by Tim Kenyon
CORRIDOR – The U.S. Postal Service is trying to change its business model.
The organization is following the trend of businesses and government entities to reshape operations to achieve greater efficiency.
“People need to remember we’re not tax supported. We haven’t used any tax funds since 1982,” said Richard Watkins, a regional USPS spokesman based in Kansas City. “That’s a good thing and we want to keep it that way.”
After a lot of discussion over the past few years, the USPS recently proposed ending Saturday delivery service to all route customers.
“It’s important to reinforce the message that the postal service needs a new business model,” he said. “The one we’ve been working under was put in place in 1970, which worked off of the premise of an increasing volume of mail.”
USPS needs Congressional approval before the process to end Saturday delivery can start. Mr. Watkins estimated up to six months would be needed upon approval before the step could be completely implemented.
Brick and mortar offices, vehicles, carriers and fuel – those fixed costs and overhead grew until 2006 when delivery mail growth stopped, Mr. Watkins said.
“It’s too easy to blame it all on the Internet; because the Internet was quite healthy in ’06. The economy was a double whammy for us,” he said. “We understand there’s no simple quick fix for the postal service economic issues, but we want a comprehensive approach as we concentrate to control costs.”
USPS combed out expenses during the last several years.
For instance, carriers decreased from about 850,000 to 600,000 over 10 years via attrition, he said.
Consolidating carrier routes has been under way throughout the Corridor communities, he said. Nationally, almost 12,000 were eliminated in 2009. Mr. Watkins credited the National Association of Letter Carriers’ cooperation to make that a smother process.
The route consolidation should not affect customers much, with slightly earlier or later delivery and a more frequent change in carriers the most likely impact, he said.
The USPS 2009 annual report noted a cut of more than $6 billion in costs, including:
— Cutting 115 million work hours, the equivalent of 65,000 positions.
— Closing six district administrative offices.
— Reducing authorized staffing levels at national and regional offices by 15 percent.
— Selling unused and underutilized postal facilities.
— Adjusting post office hours to better reflect customer use.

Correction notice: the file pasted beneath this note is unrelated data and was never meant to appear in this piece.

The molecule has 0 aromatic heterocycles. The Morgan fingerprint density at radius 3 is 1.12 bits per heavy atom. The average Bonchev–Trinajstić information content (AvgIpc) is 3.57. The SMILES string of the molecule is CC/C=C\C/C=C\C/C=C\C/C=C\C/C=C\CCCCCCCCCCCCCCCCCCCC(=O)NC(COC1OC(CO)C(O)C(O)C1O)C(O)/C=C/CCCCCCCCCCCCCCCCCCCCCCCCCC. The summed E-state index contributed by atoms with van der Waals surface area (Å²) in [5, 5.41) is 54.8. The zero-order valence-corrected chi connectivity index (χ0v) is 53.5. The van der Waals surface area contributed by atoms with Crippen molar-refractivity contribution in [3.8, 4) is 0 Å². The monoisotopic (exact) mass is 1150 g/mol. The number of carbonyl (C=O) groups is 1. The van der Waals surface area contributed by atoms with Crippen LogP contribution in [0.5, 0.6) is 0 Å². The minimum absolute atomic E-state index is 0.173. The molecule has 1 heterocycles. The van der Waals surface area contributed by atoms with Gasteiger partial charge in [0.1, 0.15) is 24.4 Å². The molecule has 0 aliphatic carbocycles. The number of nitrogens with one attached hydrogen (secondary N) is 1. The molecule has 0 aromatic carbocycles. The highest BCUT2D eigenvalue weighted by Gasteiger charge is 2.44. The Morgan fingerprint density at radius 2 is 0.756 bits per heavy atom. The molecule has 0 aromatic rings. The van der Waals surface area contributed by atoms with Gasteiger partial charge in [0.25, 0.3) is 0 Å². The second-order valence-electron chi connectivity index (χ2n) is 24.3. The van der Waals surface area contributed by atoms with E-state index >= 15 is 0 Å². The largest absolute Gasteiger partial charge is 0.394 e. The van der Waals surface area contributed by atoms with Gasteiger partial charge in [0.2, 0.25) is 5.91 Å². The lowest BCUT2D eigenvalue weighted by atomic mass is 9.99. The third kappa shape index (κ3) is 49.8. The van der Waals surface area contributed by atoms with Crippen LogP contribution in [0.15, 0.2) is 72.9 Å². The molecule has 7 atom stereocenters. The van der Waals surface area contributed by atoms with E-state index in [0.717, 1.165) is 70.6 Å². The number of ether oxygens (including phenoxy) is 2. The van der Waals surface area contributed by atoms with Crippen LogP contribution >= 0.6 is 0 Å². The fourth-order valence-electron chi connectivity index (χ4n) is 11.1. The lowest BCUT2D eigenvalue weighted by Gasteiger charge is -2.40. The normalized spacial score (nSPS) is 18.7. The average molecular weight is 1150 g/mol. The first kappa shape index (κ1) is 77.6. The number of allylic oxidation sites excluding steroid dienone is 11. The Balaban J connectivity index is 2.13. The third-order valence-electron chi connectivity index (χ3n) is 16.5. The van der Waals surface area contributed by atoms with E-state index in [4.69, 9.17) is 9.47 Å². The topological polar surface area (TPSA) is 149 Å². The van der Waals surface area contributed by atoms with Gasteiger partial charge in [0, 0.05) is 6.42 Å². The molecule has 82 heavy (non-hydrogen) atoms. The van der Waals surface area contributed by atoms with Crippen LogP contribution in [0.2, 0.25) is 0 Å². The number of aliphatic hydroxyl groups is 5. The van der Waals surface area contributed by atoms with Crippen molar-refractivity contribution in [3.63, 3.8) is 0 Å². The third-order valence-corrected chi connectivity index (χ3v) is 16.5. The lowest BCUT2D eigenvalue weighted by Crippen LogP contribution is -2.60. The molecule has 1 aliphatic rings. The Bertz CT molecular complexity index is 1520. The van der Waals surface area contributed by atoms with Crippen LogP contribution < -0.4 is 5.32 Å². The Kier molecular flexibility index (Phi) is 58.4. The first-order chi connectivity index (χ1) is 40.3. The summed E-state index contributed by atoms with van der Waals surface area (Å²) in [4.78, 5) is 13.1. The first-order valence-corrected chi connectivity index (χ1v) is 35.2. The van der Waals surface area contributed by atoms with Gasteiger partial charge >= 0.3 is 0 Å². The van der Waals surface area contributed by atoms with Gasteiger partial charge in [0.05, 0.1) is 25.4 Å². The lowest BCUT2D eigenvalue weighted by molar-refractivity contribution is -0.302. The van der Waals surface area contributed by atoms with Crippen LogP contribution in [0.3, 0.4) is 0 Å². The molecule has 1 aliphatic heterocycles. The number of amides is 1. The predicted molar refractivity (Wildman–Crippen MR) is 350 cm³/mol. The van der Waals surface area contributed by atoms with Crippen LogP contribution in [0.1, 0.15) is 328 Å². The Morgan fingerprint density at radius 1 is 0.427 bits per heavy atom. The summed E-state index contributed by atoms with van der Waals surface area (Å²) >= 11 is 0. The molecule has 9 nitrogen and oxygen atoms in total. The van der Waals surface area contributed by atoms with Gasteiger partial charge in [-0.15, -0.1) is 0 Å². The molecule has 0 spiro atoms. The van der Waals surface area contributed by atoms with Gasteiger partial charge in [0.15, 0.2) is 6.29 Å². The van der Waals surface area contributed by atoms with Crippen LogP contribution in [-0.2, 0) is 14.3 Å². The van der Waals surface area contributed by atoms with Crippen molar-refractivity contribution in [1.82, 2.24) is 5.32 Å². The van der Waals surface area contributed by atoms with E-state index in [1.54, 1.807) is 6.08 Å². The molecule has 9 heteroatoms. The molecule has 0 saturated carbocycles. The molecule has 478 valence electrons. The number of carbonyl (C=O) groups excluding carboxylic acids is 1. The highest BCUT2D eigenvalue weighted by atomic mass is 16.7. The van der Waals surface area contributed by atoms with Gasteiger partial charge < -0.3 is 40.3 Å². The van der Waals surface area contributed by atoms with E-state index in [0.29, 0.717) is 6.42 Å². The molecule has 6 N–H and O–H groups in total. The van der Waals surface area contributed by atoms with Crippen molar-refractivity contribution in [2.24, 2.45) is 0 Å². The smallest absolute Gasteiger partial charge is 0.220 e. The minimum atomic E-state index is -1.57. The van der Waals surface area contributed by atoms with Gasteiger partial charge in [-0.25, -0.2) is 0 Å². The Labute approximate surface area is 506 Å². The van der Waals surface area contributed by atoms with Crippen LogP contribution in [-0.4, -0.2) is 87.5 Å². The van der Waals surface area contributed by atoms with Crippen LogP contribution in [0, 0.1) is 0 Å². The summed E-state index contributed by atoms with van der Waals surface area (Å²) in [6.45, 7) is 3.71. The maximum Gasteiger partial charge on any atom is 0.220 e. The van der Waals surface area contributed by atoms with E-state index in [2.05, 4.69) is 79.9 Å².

— Consolidating mail processing operations.
— Halting construction of new postal facilities.
“We’ve got almost triple the number of post offices as McDonald’s has restaurants,” he said.
— Freezing salaries of USPS officers and executives.
“Our focus is on universal service and to continue to provide great service,” Mr. Watkins said. “We hit more than 95 percent of first-class mail on time as measured by an independent firm recently. While customer satisfaction is at historic highs, it’s not perfect, but that shows employees are doing the right thing. We can do better, but to do that we need flexibility to be more nimble and to respond quickly to changing needs of our customers.”
On a positive note, the parcel-shipping business is doing well despite the economy, he said.
“If it fits, it ships just as the commercial says. Residential and business customers have five sizes of containers to use,” Mr. Watkins said. “We’ve made tremendous strides in shipping and packaging business that we’re proud of. We’ve shown how we can shift in a different market place.”
Some people counter that the post office is still a meeting place, but that time has passed to a great extent.
“We take great pride in the number of offices and the number of communities in which we have offices, but when we’re bleeding red ink, we’ve got to look at ways to change.
And while Saturday carrier delivery may end, people will still be able to conduct business on reduced hours at offices and they’ll get mail that day if they have a box there.
If Saturday USPS service ends, two similar businesses don’t expect much change.
“We only offer air package service on Saturday, so it’s normally a slow day,” said Calli McNamara, who works at the UPS Store on 25th Avenue in Coralville.
While UPS laid-off thousands across the country and reduced sites, business is good at the Coralville location, Ms. McNamara said.
“It’s an odd situation because there was a store in North Liberty but it closed, so our business here is up in recent months,” she said.
The Mail Boxes & Parcel Center at 223 Edgewood Rd NW in Cedar Rapids takes in USPS, UPS and Federal Express packages to send for customers. It also offers mail boxes for people.
Nonetheless, the slow business pace on Saturday probably will remain the same, a staffer said last week.